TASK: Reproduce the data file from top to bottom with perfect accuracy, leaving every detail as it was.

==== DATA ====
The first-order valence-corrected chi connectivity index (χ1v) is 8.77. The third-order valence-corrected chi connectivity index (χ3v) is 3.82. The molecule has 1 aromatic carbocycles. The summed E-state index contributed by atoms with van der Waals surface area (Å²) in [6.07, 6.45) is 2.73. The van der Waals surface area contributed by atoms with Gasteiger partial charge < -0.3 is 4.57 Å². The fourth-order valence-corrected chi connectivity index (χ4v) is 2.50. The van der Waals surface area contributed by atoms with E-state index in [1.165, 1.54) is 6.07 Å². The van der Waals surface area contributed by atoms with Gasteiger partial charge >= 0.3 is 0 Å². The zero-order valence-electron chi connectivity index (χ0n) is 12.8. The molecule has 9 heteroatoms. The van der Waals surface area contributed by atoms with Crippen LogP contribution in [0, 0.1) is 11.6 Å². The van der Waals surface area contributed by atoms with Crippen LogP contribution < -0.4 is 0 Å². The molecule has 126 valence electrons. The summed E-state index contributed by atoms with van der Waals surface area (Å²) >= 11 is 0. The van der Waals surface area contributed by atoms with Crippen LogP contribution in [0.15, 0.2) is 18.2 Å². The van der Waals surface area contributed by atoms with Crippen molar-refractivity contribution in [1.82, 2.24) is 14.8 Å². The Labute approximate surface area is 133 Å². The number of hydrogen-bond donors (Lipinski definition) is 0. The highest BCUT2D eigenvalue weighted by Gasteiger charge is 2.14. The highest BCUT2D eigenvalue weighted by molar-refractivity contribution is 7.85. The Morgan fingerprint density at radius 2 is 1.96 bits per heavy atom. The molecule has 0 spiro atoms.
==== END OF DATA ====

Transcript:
The first-order valence-corrected chi connectivity index (χ1v) is 8.77. The third-order valence-corrected chi connectivity index (χ3v) is 3.82. The molecule has 1 aromatic carbocycles. The summed E-state index contributed by atoms with van der Waals surface area (Å²) in [6.07, 6.45) is 2.73. The van der Waals surface area contributed by atoms with Gasteiger partial charge < -0.3 is 4.57 Å². The fourth-order valence-corrected chi connectivity index (χ4v) is 2.50. The van der Waals surface area contributed by atoms with E-state index in [1.165, 1.54) is 6.07 Å². The van der Waals surface area contributed by atoms with Gasteiger partial charge >= 0.3 is 0 Å². The zero-order valence-electron chi connectivity index (χ0n) is 12.8. The molecule has 9 heteroatoms. The van der Waals surface area contributed by atoms with Crippen LogP contribution in [0, 0.1) is 11.6 Å². The van der Waals surface area contributed by atoms with Crippen LogP contribution < -0.4 is 0 Å². The molecule has 126 valence electrons. The summed E-state index contributed by atoms with van der Waals surface area (Å²) >= 11 is 0. The van der Waals surface area contributed by atoms with Crippen LogP contribution in [0.15, 0.2) is 18.2 Å². The van der Waals surface area contributed by atoms with Crippen molar-refractivity contribution in [1.82, 2.24) is 14.8 Å². The Labute approximate surface area is 133 Å². The number of hydrogen-bond donors (Lipinski definition) is 0. The highest BCUT2D eigenvalue weighted by Gasteiger charge is 2.14. The highest BCUT2D eigenvalue weighted by molar-refractivity contribution is 7.85. The Morgan fingerprint density at radius 2 is 1.96 bits per heavy atom. The molecule has 0 spiro atoms.